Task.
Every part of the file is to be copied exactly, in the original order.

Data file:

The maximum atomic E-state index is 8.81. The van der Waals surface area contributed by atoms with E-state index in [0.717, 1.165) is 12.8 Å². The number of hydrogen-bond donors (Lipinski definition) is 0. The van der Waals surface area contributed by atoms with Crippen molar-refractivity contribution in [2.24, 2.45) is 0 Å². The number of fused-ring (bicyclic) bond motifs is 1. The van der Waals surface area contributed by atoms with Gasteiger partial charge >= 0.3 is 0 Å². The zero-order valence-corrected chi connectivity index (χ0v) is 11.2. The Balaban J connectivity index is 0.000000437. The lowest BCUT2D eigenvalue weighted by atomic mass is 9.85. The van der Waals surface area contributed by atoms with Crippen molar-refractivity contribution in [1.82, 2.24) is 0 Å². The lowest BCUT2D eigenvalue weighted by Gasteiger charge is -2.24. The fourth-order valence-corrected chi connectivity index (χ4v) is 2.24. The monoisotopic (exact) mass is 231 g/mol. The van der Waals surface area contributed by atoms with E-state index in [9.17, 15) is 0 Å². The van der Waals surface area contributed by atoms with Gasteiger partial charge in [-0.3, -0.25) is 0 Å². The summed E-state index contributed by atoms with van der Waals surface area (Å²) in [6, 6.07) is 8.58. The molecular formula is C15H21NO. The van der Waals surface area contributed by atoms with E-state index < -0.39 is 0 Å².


The maximum atomic E-state index is 8.81. The van der Waals surface area contributed by atoms with E-state index in [0.717, 1.165) is 12.8 Å². The number of hydrogen-bond donors (Lipinski definition) is 0. The van der Waals surface area contributed by atoms with Crippen molar-refractivity contribution in [2.24, 2.45) is 0 Å². The number of fused-ring (bicyclic) bond motifs is 1. The van der Waals surface area contributed by atoms with Gasteiger partial charge >= 0.3 is 0 Å². The zero-order valence-corrected chi connectivity index (χ0v) is 11.2. The Balaban J connectivity index is 0.000000437. The lowest BCUT2D eigenvalue weighted by atomic mass is 9.85. The van der Waals surface area contributed by atoms with Crippen molar-refractivity contribution in [1.82, 2.24) is 0 Å². The lowest BCUT2D eigenvalue weighted by Gasteiger charge is -2.24. The fourth-order valence-corrected chi connectivity index (χ4v) is 2.24. The monoisotopic (exact) mass is 231 g/mol. The van der Waals surface area contributed by atoms with E-state index in [9.17, 15) is 0 Å². The van der Waals surface area contributed by atoms with Gasteiger partial charge in [-0.3, -0.25) is 0 Å². The summed E-state index contributed by atoms with van der Waals surface area (Å²) in [6, 6.07) is 8.58. The molecular formula is C15H21NO. The van der Waals surface area contributed by atoms with E-state index < -0.39 is 0 Å².